"Battlefield" was written by Louis Biancaniello, Ryan Tedder, Sam Watters and Wayne Wilkins, and was produced by Tedder and The Runaways.[2] The track was mixed by Biancaniello and Watters.[2] The song was initially written with Christina Aguilera in mind, later it was also being considered as a duet for Rihanna and Chris Brown but the news broke that Brown had assaulted Rihanna, and Jive CEO Barry Weiss then decided to give "Battlefield" to Sparks.[3] During an interview with Digital Spy, Sparks revealed that while she was in the studio working on another song with Wilkins, he asked her if he could play her a demo of "Battlefield".[4] Sparks was pleased with the demo that was presented to her and asked her A&R if she could have the song.[4] She later received a phone call which confirmed that she was to record "Battlefield".[4] Sparks further elaborated about the song:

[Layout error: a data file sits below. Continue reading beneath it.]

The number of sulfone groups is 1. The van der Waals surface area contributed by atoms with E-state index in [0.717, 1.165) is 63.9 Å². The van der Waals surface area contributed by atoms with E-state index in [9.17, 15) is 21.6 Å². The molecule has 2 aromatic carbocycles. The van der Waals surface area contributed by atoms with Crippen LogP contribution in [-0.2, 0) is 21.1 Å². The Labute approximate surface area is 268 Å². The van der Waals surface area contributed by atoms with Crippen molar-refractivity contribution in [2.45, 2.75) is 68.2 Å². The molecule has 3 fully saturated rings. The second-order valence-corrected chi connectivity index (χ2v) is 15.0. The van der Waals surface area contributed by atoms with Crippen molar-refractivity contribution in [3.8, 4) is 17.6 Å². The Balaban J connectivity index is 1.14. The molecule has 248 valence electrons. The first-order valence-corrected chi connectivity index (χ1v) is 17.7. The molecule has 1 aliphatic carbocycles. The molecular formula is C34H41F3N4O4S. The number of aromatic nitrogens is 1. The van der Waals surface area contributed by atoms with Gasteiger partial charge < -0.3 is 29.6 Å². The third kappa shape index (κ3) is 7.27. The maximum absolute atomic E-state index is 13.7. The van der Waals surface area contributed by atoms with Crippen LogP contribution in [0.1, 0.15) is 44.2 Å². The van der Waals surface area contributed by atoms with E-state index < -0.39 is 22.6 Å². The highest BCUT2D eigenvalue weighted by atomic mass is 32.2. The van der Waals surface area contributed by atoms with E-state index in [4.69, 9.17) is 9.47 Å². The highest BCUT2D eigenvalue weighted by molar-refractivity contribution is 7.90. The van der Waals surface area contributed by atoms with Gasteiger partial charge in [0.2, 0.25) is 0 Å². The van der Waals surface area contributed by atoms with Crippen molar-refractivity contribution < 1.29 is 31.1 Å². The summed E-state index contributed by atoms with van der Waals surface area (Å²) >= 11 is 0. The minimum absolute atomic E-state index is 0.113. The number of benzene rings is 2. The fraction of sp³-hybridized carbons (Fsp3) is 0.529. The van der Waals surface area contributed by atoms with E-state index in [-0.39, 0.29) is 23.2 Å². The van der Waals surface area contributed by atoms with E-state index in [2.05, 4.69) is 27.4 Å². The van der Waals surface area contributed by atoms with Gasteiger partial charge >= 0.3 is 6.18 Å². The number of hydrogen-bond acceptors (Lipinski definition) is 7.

What grabbed me at first actually was the fact it was so big. The melody starts off very soft but then it gets massive and kinda angsty. I've had lots of friends who've gone through 'Battlefield' situations in their relationships, so when I was singing the song I put myself in their position and tried to imagine what they were going through. I got so, so into it and I think you can tell.[4]

"Battlefield" was released digitally in the United States on May 8, 2009,[5] and was sent to US contemporary hit radios on May 25.[6] A digital EP with four remixes of the song was released in Australia, Germany, New Zealand and the United Kingdom on June 25.[7][8][9][10] A CD single of "Battlefield", featuring an additional remix, was released in the United Kingdom on July 6,[11] and Canada and France on July 7.[12][13] "Battlefield" was released as a maxi single in Germany on July 17.[14]

Composition[edit]

"Battlefield" is a mid-tempo ballad, featuring Sparks singing "about a tumultuous relationship where neither side wants to compromise".[1]

Problems playing this file? See media help.